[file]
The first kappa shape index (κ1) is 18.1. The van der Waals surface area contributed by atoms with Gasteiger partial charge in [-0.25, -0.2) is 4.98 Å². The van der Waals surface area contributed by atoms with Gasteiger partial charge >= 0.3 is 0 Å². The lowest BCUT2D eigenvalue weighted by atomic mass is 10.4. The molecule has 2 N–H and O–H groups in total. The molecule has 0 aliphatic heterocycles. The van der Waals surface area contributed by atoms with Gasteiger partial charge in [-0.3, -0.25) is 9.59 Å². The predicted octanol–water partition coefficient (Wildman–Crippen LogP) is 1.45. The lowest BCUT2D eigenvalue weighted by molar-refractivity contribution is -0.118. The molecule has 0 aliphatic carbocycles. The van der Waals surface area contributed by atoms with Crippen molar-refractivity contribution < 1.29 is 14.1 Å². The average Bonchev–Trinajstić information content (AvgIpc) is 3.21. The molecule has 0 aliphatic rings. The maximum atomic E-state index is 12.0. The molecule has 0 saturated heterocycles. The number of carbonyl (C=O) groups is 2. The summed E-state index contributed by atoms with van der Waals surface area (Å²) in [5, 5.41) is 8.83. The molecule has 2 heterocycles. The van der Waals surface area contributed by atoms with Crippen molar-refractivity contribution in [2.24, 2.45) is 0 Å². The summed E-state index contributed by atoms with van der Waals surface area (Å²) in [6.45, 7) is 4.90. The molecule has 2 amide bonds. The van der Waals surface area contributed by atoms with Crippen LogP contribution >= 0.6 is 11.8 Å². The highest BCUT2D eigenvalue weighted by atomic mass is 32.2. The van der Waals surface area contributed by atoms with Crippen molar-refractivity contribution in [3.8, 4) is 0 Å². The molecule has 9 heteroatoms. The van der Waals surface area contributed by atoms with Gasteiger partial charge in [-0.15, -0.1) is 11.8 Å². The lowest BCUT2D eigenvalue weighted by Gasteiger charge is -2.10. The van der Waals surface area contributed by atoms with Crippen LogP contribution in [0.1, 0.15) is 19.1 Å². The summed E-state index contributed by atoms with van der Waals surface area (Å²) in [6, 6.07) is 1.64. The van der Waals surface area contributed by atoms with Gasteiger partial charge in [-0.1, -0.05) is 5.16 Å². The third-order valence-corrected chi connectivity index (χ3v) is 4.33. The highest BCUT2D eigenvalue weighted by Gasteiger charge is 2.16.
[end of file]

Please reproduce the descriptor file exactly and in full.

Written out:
The first kappa shape index (κ1) is 18.1. The van der Waals surface area contributed by atoms with Gasteiger partial charge in [-0.25, -0.2) is 4.98 Å². The van der Waals surface area contributed by atoms with Gasteiger partial charge >= 0.3 is 0 Å². The lowest BCUT2D eigenvalue weighted by atomic mass is 10.4. The molecule has 2 N–H and O–H groups in total. The molecule has 0 aliphatic heterocycles. The van der Waals surface area contributed by atoms with Gasteiger partial charge in [-0.3, -0.25) is 9.59 Å². The predicted octanol–water partition coefficient (Wildman–Crippen LogP) is 1.45. The lowest BCUT2D eigenvalue weighted by molar-refractivity contribution is -0.118. The molecule has 0 aliphatic carbocycles. The van der Waals surface area contributed by atoms with Crippen molar-refractivity contribution < 1.29 is 14.1 Å². The average Bonchev–Trinajstić information content (AvgIpc) is 3.21. The molecule has 0 aliphatic rings. The maximum atomic E-state index is 12.0. The molecule has 0 saturated heterocycles. The number of carbonyl (C=O) groups is 2. The summed E-state index contributed by atoms with van der Waals surface area (Å²) in [5, 5.41) is 8.83. The molecule has 2 heterocycles. The van der Waals surface area contributed by atoms with Crippen molar-refractivity contribution in [2.24, 2.45) is 0 Å². The summed E-state index contributed by atoms with van der Waals surface area (Å²) in [6.45, 7) is 4.90. The molecule has 2 amide bonds. The van der Waals surface area contributed by atoms with Crippen LogP contribution >= 0.6 is 11.8 Å². The highest BCUT2D eigenvalue weighted by atomic mass is 32.2. The van der Waals surface area contributed by atoms with Crippen molar-refractivity contribution in [3.8, 4) is 0 Å². The molecule has 9 heteroatoms. The van der Waals surface area contributed by atoms with Gasteiger partial charge in [-0.15, -0.1) is 11.8 Å². The lowest BCUT2D eigenvalue weighted by Gasteiger charge is -2.10. The van der Waals surface area contributed by atoms with Crippen LogP contribution in [0.1, 0.15) is 19.1 Å². The summed E-state index contributed by atoms with van der Waals surface area (Å²) in [6, 6.07) is 1.64. The van der Waals surface area contributed by atoms with Gasteiger partial charge in [-0.1, -0.05) is 5.16 Å². The third-order valence-corrected chi connectivity index (χ3v) is 4.33. The highest BCUT2D eigenvalue weighted by Gasteiger charge is 2.16.